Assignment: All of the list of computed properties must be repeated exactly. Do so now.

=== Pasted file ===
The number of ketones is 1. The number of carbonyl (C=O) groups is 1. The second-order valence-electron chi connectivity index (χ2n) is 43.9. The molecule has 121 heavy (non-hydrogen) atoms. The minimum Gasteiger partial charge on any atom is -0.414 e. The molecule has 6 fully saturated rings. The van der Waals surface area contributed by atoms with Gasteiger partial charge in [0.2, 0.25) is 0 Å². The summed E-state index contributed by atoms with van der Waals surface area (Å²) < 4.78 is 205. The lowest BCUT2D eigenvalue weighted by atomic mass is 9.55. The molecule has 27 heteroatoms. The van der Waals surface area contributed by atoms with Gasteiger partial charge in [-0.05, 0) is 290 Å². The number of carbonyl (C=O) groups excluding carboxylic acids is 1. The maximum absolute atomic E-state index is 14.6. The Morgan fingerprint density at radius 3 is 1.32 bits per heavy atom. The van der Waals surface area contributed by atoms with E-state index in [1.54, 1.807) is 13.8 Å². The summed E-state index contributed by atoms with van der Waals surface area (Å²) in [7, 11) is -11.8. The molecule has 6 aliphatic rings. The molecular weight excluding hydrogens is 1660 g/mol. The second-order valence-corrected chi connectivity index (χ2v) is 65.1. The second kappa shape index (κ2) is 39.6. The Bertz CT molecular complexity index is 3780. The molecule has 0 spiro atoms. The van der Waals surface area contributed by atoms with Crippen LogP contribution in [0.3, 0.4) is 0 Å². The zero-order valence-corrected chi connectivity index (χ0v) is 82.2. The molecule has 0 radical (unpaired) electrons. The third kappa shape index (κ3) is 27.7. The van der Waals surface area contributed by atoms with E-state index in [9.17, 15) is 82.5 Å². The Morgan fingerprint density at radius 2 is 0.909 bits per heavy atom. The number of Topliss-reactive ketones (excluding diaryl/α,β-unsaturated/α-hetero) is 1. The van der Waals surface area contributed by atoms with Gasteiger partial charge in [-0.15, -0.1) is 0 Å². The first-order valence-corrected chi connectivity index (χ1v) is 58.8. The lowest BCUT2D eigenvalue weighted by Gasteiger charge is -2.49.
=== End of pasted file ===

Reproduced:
The number of ketones is 1. The number of carbonyl (C=O) groups is 1. The second-order valence-electron chi connectivity index (χ2n) is 43.9. The molecule has 121 heavy (non-hydrogen) atoms. The minimum Gasteiger partial charge on any atom is -0.414 e. The molecule has 6 fully saturated rings. The van der Waals surface area contributed by atoms with Gasteiger partial charge in [0.2, 0.25) is 0 Å². The summed E-state index contributed by atoms with van der Waals surface area (Å²) < 4.78 is 205. The lowest BCUT2D eigenvalue weighted by atomic mass is 9.55. The molecule has 27 heteroatoms. The van der Waals surface area contributed by atoms with Gasteiger partial charge in [-0.05, 0) is 290 Å². The number of carbonyl (C=O) groups excluding carboxylic acids is 1. The maximum absolute atomic E-state index is 14.6. The Morgan fingerprint density at radius 3 is 1.32 bits per heavy atom. The van der Waals surface area contributed by atoms with E-state index in [1.54, 1.807) is 13.8 Å². The summed E-state index contributed by atoms with van der Waals surface area (Å²) in [7, 11) is -11.8. The molecule has 6 aliphatic rings. The molecular weight excluding hydrogens is 1660 g/mol. The second-order valence-corrected chi connectivity index (χ2v) is 65.1. The second kappa shape index (κ2) is 39.6. The Bertz CT molecular complexity index is 3780. The molecule has 0 spiro atoms. The van der Waals surface area contributed by atoms with Crippen LogP contribution in [0.3, 0.4) is 0 Å². The zero-order valence-corrected chi connectivity index (χ0v) is 82.2. The molecule has 0 radical (unpaired) electrons. The third kappa shape index (κ3) is 27.7. The van der Waals surface area contributed by atoms with E-state index in [9.17, 15) is 82.5 Å². The Morgan fingerprint density at radius 2 is 0.909 bits per heavy atom. The number of Topliss-reactive ketones (excluding diaryl/α,β-unsaturated/α-hetero) is 1. The van der Waals surface area contributed by atoms with Gasteiger partial charge in [-0.15, -0.1) is 0 Å². The first-order valence-corrected chi connectivity index (χ1v) is 58.8. The lowest BCUT2D eigenvalue weighted by Gasteiger charge is -2.49.